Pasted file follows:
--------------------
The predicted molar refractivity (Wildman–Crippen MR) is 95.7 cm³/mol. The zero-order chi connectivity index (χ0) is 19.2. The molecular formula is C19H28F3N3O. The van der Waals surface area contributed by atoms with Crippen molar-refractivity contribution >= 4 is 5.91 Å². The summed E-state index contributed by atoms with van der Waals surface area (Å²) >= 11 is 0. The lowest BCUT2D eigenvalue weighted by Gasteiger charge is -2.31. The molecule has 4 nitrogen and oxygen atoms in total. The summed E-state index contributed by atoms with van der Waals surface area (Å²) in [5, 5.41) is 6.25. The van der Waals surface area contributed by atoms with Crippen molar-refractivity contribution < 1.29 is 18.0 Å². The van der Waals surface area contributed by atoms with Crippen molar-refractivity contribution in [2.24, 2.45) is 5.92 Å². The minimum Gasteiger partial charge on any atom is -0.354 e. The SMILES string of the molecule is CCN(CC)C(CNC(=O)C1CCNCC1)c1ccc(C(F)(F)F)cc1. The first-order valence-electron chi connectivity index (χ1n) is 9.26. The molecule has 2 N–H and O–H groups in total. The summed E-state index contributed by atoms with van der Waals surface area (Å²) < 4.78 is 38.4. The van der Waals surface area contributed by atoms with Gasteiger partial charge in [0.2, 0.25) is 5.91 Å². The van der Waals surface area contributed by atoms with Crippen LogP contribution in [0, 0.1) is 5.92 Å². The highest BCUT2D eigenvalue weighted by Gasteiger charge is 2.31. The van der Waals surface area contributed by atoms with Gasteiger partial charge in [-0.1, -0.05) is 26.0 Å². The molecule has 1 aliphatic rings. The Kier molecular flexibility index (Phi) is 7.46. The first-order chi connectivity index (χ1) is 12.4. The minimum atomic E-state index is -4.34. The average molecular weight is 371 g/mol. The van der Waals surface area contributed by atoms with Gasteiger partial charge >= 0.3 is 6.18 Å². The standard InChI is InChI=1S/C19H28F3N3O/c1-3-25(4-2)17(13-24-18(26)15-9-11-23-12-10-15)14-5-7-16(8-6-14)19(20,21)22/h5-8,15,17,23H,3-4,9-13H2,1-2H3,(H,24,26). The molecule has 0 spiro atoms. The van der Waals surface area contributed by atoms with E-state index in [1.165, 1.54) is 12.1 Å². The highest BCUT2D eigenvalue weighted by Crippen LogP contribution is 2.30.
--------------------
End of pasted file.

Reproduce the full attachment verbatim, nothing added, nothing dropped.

The predicted molar refractivity (Wildman–Crippen MR) is 95.7 cm³/mol. The zero-order chi connectivity index (χ0) is 19.2. The molecular formula is C19H28F3N3O. The van der Waals surface area contributed by atoms with Crippen molar-refractivity contribution >= 4 is 5.91 Å². The summed E-state index contributed by atoms with van der Waals surface area (Å²) >= 11 is 0. The lowest BCUT2D eigenvalue weighted by Gasteiger charge is -2.31. The molecule has 4 nitrogen and oxygen atoms in total. The summed E-state index contributed by atoms with van der Waals surface area (Å²) in [5, 5.41) is 6.25. The van der Waals surface area contributed by atoms with Crippen molar-refractivity contribution < 1.29 is 18.0 Å². The van der Waals surface area contributed by atoms with Crippen molar-refractivity contribution in [2.24, 2.45) is 5.92 Å². The minimum Gasteiger partial charge on any atom is -0.354 e. The SMILES string of the molecule is CCN(CC)C(CNC(=O)C1CCNCC1)c1ccc(C(F)(F)F)cc1. The first-order valence-electron chi connectivity index (χ1n) is 9.26. The molecule has 2 N–H and O–H groups in total. The summed E-state index contributed by atoms with van der Waals surface area (Å²) < 4.78 is 38.4. The van der Waals surface area contributed by atoms with Gasteiger partial charge in [0.2, 0.25) is 5.91 Å². The van der Waals surface area contributed by atoms with Crippen LogP contribution in [0, 0.1) is 5.92 Å². The highest BCUT2D eigenvalue weighted by Gasteiger charge is 2.31. The van der Waals surface area contributed by atoms with Gasteiger partial charge in [-0.1, -0.05) is 26.0 Å². The molecule has 1 aliphatic rings. The Kier molecular flexibility index (Phi) is 7.46. The first-order chi connectivity index (χ1) is 12.4. The minimum atomic E-state index is -4.34. The average molecular weight is 371 g/mol. The van der Waals surface area contributed by atoms with Gasteiger partial charge >= 0.3 is 6.18 Å². The standard InChI is InChI=1S/C19H28F3N3O/c1-3-25(4-2)17(13-24-18(26)15-9-11-23-12-10-15)14-5-7-16(8-6-14)19(20,21)22/h5-8,15,17,23H,3-4,9-13H2,1-2H3,(H,24,26). The molecule has 0 spiro atoms. The van der Waals surface area contributed by atoms with E-state index in [1.165, 1.54) is 12.1 Å². The highest BCUT2D eigenvalue weighted by Crippen LogP contribution is 2.30.